Prostate Problems — Inevitable?

shutterstock_94281856By age 80, about 90% of men have an enlarged prostate, also known as benign prostatic hyperplasia, or BPH. It’s now considered inevitable in most men.

While BPH can be asymptomatic, when symptoms occur, they range from bothersome to life-threatening. LUTS (lower urinary tract symptoms) are produced when the prostate, which encircles the urethra, begins squeezing it, interfering with urinary function. Symptoms can include a weak, interrupted urine stream; a sense of incomplete bladder emptying; dribbling; difficulty starting or stopping urination; frequent urination, especially at night; a painful, burning sensation during urination; and sudden urgent needs to urinate. Damage to the urethral lining encourages urinary tract infections.

BPH sometimes gets progressively worse, causing bladder stones, incontinence, pain during intercourse, impotence and even life-threatening conditions such as complete blockage of urine flow or irreversible bladder or kidney damage.

Although modern medicine hasn’t determined what causes BPH, hormonal shifts at “andropause” are believed to be involved.

At Beyond Health, we don’t believe in inevitable or irreversible disease. We believe all disease has two causes: deficiency and toxicity, and if you correct the cause, healing occurs.

Renowned alternative physician Jonathan V. Wright considers BPH primarily a nutritional deficiency disease. He has successfully treated men with LUTS within 2-3 months using large amounts of zinc (60-90 mg balanced with 6 mg of copper daily) and the fatty acid GLA (600-900 mg daily). After maximum effects are achieved, usually in 4-6 months, he tapers these amounts down.

The prostate uses more zinc than any other organ or gland in the body, yet zinc deficiencies are common, especially in older folk. As we age, we absorb less, and almost half our elderly population is deficient. Modern soils are zinc deficient, and cooking and processing further decrease what we get from food. Zinc needs Vitamin B6 to convert to a form that is readily absorbed by the prostate; yet B6 deficiencies are also common.

An unfavorable ratio of omega-3 to omega-6 fatty acids (too little omega-3 and too much omega-6) is also implicated in BPH and prostate cancer. (Omega-3s are high in fish and flax seed oils; omega-6s in vegetable oils and meat.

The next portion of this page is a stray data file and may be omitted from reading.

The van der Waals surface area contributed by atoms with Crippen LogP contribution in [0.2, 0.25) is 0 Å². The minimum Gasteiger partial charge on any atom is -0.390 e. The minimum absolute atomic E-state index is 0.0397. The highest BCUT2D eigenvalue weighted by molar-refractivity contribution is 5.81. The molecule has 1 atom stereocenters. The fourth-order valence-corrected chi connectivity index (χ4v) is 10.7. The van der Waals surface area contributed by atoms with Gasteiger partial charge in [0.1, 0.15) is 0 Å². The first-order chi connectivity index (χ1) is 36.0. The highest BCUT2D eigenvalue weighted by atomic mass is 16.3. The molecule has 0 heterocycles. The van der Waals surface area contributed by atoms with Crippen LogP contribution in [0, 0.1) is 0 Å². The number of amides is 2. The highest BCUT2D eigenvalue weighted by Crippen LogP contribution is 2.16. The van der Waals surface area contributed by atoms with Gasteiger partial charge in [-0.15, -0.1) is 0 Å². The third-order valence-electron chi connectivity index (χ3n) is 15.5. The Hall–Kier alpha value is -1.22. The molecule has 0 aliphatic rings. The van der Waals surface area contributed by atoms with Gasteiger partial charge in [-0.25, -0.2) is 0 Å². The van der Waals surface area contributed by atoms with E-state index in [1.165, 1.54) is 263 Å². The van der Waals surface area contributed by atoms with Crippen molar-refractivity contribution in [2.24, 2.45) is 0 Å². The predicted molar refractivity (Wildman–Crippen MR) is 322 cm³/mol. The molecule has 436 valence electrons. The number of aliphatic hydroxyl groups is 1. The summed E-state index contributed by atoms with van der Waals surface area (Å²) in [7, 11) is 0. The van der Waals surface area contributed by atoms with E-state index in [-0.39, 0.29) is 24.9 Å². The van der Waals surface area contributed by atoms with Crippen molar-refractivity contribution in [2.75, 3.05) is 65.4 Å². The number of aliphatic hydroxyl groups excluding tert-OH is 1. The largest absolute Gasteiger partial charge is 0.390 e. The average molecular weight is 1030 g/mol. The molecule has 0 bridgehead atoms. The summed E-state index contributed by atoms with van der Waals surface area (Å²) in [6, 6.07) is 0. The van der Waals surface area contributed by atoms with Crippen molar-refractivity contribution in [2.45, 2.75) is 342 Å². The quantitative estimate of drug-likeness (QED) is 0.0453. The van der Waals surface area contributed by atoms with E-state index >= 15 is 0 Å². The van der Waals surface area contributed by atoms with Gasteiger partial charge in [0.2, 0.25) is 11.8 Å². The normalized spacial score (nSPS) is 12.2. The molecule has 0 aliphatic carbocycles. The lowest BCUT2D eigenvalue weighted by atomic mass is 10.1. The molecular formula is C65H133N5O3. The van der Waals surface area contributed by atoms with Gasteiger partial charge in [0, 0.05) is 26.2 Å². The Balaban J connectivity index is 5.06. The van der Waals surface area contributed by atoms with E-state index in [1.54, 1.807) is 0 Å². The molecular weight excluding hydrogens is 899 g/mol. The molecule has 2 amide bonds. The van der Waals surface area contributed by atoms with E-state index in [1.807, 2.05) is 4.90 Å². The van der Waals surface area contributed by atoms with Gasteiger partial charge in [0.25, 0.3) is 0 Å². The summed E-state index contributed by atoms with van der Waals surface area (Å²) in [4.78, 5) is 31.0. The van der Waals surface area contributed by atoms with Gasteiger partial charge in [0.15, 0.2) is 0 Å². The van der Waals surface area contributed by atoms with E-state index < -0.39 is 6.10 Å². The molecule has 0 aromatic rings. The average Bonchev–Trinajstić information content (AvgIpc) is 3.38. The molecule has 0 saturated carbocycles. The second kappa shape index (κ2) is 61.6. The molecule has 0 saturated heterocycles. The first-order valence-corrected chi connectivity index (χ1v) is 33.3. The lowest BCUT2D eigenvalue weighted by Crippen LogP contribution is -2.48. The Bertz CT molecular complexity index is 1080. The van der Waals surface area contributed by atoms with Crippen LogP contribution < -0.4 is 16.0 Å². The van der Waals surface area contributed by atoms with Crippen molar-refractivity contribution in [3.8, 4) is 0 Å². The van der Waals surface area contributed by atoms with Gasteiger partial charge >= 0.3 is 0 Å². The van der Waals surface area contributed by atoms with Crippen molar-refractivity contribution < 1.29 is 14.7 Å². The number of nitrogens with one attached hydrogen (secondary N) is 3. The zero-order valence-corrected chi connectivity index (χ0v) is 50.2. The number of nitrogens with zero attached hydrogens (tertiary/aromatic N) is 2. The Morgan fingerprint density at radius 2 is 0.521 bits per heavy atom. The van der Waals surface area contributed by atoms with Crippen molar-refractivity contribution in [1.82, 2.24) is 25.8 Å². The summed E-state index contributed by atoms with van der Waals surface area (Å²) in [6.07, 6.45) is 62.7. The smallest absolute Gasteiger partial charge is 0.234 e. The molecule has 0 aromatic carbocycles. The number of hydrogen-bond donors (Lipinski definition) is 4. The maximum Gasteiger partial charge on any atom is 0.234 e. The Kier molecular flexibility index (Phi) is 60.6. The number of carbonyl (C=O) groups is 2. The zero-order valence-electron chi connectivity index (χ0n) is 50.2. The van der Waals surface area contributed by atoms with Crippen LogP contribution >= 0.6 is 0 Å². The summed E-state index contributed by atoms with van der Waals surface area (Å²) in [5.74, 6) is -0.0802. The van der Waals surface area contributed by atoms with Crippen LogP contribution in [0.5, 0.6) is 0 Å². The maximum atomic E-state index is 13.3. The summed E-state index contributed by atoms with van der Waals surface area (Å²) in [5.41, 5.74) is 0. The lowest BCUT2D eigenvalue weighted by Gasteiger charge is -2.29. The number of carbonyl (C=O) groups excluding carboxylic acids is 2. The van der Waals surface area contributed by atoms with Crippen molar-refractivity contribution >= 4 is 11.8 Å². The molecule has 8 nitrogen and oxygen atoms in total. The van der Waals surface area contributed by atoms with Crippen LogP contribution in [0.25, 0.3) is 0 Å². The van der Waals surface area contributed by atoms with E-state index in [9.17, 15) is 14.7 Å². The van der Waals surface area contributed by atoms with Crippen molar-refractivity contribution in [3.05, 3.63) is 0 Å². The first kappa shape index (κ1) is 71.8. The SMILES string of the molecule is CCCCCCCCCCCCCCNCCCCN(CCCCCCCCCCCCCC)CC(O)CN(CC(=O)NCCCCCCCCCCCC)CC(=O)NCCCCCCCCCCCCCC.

Address deficiencies with a healthy diet and a high-quality basic supplement program, like one of Beyond Health’s Wellness Kits. (Kit#4 if you already have a chronic disease.)

Another prominent alternative physician, Dr. John R. Lee, suggested that toxicity is at the heart of BPH and other prostate disease, specifically environmental xenoestrogens—estrogen-mimicking chemicals found in pesticides, plastics and elsewhere. As men age, their estrogen levels increase naturally. These copycat estrogen increase the estrogen load, leading to hormone imbalance and disease, including BPH.

Minimize xenoestrogens by eating organic and storing food in glass rather than plastic containers, and eat plenty of fiber, which helps the body eliminate excess estrogen.  Lose excess body fat—it’s a source of more estrogen. Dr. Lee also found topical progesterone cream helpful in patients with LUTS and prostate cancer.

More recently, BPH has been linked with insulin resistance and metabolic syndrome. Weight loss, exercise, and moderate carbohydrate diets can help here, as well as herbal formulas like Beyond Health’s Glucose Control.

Finally, Beyond Health’s new and improved Prostate Support product can make a critical difference.

References:

  1. Wright, JV. Review of the “Nutritional Therapy in Medical Practice” Seminar. Green Medicine. July 2011;18(5). Accessed online 10-30-16.
  1. Beyond Health Staff. Think you’re getting enough zinc? Newsclips Blog, beyondhealth.com.
  1. Yang YJ. Comparison of fatty acid profiles in the serum of patients with prostate cancer and benign prostatic hyperplasia. Clinical Biochemistry. August 1999;32(6):405-409.
  1. Lee JR. Q&A in Medical Letter, August 1998.
  1. Wynder JL. Estrogens and male lower urinary tract dysfunction. Current Urology Reports. September 2015;16(9):61.
  1. Vikram A. Insulin-resistance and benign prostatic hyperplasia: the connection. European Journal of Pharmacology. September 2010;641(2-3):75-81.
  1. Corona G. Benign prostatic hyperplasia: a new metabolic disease of the aging male and its correlation with sexual dysfunctions. International Journal of Endocrinology. Published online February 13, 2014.

Save

Share and Enjoy:
  • Print
  • Facebook
  • Twitter
  • email
  • LinkedIn

Leave a Reply

Your email address will not be published.